UK government distributing 11K iPads to care homes amid continuing COVID-19 fears
The U.K. government plans to distribute 11,000 free iPads to care homes in an effort to help residents stay in touch with relatives during a potential uptick in coronavirus cases during the winter.
That news comes about a week after the government announced tighter visitor restrictions in care homes under its Adult Social Care Winter Plan. Those rules restrict access to "exceptional circumstances" only, such as when a resident is nearing the end of their life.
According to The Independent, the government made the 7.5 million investment amid fears that a second wave of COVID-19 could strike during the winter. Each care home will only be able to apply for one or two iPadOS devices, depending on the number of beds and their existing equipment.
In a statement, the Department of Health and Social Care said the Apple tablets would "stop the spread of the virus by reducing unnecessary visits while still allowing residents to connect with friends and family."
Along with providing communications services, likely through FaceTime and other video chatting apps, the iPads will allow staff to access patient records, reorder medication, and hold virtual consultations. Devices will be ready-to-use, with preinstalled SIM cards.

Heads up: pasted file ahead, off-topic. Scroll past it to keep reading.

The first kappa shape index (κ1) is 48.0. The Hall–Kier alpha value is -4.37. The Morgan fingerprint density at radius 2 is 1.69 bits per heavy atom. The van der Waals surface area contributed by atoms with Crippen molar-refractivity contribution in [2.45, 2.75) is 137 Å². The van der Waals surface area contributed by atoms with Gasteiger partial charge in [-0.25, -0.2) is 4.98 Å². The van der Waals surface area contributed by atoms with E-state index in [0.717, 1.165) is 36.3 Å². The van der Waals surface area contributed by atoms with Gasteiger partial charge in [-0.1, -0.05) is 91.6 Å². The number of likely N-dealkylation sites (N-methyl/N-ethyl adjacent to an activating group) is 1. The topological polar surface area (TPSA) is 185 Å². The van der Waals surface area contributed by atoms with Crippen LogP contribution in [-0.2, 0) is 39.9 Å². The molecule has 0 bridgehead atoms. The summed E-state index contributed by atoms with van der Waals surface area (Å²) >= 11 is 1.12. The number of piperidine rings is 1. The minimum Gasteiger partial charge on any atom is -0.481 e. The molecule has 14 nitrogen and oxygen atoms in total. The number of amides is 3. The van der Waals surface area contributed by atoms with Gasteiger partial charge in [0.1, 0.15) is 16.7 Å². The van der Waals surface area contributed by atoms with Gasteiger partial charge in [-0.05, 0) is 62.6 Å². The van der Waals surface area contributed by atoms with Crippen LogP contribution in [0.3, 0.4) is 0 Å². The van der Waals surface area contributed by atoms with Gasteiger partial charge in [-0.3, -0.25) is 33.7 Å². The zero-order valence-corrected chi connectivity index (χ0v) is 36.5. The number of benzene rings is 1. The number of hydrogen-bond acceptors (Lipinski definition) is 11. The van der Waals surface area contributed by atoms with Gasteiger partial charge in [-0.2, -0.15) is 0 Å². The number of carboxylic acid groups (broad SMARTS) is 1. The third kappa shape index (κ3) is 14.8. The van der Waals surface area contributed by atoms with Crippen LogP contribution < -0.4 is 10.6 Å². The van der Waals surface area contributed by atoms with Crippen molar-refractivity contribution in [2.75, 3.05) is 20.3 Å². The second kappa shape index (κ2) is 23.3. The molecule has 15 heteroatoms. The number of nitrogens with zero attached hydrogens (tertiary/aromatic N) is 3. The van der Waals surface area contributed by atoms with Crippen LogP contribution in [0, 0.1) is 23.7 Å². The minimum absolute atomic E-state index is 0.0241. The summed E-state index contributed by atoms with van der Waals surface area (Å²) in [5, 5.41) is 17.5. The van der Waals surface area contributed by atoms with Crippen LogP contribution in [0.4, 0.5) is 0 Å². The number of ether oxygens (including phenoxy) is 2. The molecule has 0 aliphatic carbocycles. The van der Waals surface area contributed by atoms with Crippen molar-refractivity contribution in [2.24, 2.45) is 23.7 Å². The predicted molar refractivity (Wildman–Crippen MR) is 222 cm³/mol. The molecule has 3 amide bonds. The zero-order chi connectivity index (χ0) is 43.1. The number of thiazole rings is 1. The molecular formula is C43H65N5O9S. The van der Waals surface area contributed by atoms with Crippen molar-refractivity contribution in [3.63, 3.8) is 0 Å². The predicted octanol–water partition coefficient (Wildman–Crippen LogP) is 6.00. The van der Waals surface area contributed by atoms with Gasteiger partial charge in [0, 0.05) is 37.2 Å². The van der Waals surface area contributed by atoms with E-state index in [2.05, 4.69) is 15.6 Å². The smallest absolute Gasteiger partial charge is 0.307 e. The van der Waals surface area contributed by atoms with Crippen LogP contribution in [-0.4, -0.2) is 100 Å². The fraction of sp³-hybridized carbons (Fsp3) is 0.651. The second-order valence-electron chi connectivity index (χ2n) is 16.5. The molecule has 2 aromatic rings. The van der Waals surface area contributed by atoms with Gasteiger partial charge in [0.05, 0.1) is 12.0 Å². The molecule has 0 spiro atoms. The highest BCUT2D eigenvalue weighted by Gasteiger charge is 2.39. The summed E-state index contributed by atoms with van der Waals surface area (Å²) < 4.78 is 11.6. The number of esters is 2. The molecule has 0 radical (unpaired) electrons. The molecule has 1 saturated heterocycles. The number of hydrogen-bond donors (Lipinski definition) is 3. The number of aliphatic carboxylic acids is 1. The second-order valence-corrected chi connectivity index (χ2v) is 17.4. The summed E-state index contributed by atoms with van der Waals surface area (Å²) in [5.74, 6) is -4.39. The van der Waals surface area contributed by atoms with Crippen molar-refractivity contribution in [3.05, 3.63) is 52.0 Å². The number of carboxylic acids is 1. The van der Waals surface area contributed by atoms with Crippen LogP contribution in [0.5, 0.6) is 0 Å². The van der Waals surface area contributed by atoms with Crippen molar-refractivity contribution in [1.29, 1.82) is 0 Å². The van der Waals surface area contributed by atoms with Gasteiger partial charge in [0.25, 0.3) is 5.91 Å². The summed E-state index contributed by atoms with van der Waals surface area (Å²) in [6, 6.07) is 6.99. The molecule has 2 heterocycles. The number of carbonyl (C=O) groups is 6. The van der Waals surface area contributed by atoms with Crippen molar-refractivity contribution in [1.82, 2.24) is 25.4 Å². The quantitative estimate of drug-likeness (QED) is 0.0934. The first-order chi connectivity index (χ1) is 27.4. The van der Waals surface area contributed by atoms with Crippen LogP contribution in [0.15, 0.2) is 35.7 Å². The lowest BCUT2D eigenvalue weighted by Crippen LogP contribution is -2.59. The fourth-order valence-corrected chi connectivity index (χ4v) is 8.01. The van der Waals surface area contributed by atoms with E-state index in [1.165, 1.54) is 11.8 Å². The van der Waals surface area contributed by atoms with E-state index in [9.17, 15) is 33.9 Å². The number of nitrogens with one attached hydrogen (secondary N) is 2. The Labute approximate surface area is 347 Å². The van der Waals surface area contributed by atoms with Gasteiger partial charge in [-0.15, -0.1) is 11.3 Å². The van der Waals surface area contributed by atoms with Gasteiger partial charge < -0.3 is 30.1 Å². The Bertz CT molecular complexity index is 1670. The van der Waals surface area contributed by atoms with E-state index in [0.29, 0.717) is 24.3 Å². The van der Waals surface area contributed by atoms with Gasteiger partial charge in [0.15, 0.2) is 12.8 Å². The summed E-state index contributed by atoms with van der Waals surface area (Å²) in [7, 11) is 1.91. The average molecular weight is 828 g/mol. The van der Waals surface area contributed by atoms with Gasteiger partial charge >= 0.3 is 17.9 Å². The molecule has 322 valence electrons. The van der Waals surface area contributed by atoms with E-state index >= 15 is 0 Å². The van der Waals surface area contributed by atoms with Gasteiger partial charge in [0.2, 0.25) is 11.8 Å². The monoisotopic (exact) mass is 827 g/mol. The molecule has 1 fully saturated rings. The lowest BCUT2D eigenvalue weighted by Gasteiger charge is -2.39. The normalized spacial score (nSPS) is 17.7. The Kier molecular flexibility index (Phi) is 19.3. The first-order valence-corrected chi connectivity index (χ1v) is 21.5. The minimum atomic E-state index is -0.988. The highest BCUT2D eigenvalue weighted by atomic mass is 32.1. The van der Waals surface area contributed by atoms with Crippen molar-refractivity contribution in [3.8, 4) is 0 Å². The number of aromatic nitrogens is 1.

"These tablets will be the gateway for so many residents to connect with loved ones, and allow staff to quickly access digital NHS services and information, to help stop Covid-19 outbreaks in their tracks," Health Secretary Matt Hancock said.
As far why the UK government chose Apple iPads, it said that they are "the only tablet device that will enable care home staff to access their residents' summary care records."
Care home staffers will also be able to use the Apple tablets for "any other applications and tools that they feel support the care of their residents."
The announcement comes after the U.K. government was criticized for failing to protect care homes during the height of the global health crisis earlier in 2020. The Independent reported that thousands of hospital patients were discharged to homes without COVID-19 tests in an attempt to free up beds, while staff reported a dearth of personal protective equipment